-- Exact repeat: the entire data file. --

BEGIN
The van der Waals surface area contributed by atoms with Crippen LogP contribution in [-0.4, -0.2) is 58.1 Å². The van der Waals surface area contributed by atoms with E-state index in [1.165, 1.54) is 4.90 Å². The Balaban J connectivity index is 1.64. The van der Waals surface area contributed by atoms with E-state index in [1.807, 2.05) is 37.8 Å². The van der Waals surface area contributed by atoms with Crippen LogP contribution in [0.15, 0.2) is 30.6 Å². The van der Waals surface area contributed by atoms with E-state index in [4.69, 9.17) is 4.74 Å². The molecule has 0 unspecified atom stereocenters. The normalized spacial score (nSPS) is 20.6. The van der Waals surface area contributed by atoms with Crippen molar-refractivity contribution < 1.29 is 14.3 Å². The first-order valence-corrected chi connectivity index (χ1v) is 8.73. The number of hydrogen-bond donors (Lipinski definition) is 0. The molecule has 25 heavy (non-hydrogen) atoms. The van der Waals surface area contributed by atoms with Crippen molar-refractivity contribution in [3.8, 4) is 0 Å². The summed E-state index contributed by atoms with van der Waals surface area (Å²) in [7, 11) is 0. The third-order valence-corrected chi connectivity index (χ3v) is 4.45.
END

The van der Waals surface area contributed by atoms with Crippen LogP contribution in [-0.4, -0.2) is 58.1 Å². The van der Waals surface area contributed by atoms with E-state index in [1.165, 1.54) is 4.90 Å². The Balaban J connectivity index is 1.64. The van der Waals surface area contributed by atoms with E-state index in [1.807, 2.05) is 37.8 Å². The van der Waals surface area contributed by atoms with Crippen LogP contribution in [0.15, 0.2) is 30.6 Å². The van der Waals surface area contributed by atoms with E-state index in [4.69, 9.17) is 4.74 Å². The molecule has 0 unspecified atom stereocenters. The normalized spacial score (nSPS) is 20.6. The van der Waals surface area contributed by atoms with Crippen molar-refractivity contribution < 1.29 is 14.3 Å². The first-order valence-corrected chi connectivity index (χ1v) is 8.73. The number of hydrogen-bond donors (Lipinski definition) is 0. The molecule has 25 heavy (non-hydrogen) atoms. The van der Waals surface area contributed by atoms with Crippen molar-refractivity contribution in [3.8, 4) is 0 Å². The summed E-state index contributed by atoms with van der Waals surface area (Å²) in [7, 11) is 0. The third-order valence-corrected chi connectivity index (χ3v) is 4.45.